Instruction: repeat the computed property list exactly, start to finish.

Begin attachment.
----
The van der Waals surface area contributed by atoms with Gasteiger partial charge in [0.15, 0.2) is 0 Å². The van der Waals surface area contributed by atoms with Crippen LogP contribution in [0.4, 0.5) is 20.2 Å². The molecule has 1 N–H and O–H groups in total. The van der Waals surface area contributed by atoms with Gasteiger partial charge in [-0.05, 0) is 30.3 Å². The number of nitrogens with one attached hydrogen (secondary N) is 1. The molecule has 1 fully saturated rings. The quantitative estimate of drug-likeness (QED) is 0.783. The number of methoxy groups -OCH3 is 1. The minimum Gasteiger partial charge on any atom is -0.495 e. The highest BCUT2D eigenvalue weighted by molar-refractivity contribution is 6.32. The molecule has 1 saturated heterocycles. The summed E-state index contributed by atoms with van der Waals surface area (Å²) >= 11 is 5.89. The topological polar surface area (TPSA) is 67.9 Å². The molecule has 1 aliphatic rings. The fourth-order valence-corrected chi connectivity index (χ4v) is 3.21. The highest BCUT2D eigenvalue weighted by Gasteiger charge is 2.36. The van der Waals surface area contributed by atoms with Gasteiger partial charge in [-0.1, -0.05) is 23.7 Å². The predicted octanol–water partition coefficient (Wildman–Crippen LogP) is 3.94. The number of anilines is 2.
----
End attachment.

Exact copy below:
The van der Waals surface area contributed by atoms with Gasteiger partial charge in [0.15, 0.2) is 0 Å². The van der Waals surface area contributed by atoms with Crippen LogP contribution in [0.4, 0.5) is 20.2 Å². The molecule has 1 N–H and O–H groups in total. The van der Waals surface area contributed by atoms with Gasteiger partial charge in [-0.05, 0) is 30.3 Å². The number of nitrogens with one attached hydrogen (secondary N) is 1. The molecule has 1 fully saturated rings. The quantitative estimate of drug-likeness (QED) is 0.783. The number of methoxy groups -OCH3 is 1. The minimum Gasteiger partial charge on any atom is -0.495 e. The highest BCUT2D eigenvalue weighted by molar-refractivity contribution is 6.32. The molecule has 1 saturated heterocycles. The summed E-state index contributed by atoms with van der Waals surface area (Å²) >= 11 is 5.89. The topological polar surface area (TPSA) is 67.9 Å². The molecule has 1 aliphatic rings. The fourth-order valence-corrected chi connectivity index (χ4v) is 3.21. The highest BCUT2D eigenvalue weighted by Gasteiger charge is 2.36. The van der Waals surface area contributed by atoms with Gasteiger partial charge in [-0.1, -0.05) is 23.7 Å². The predicted octanol–water partition coefficient (Wildman–Crippen LogP) is 3.94. The number of anilines is 2.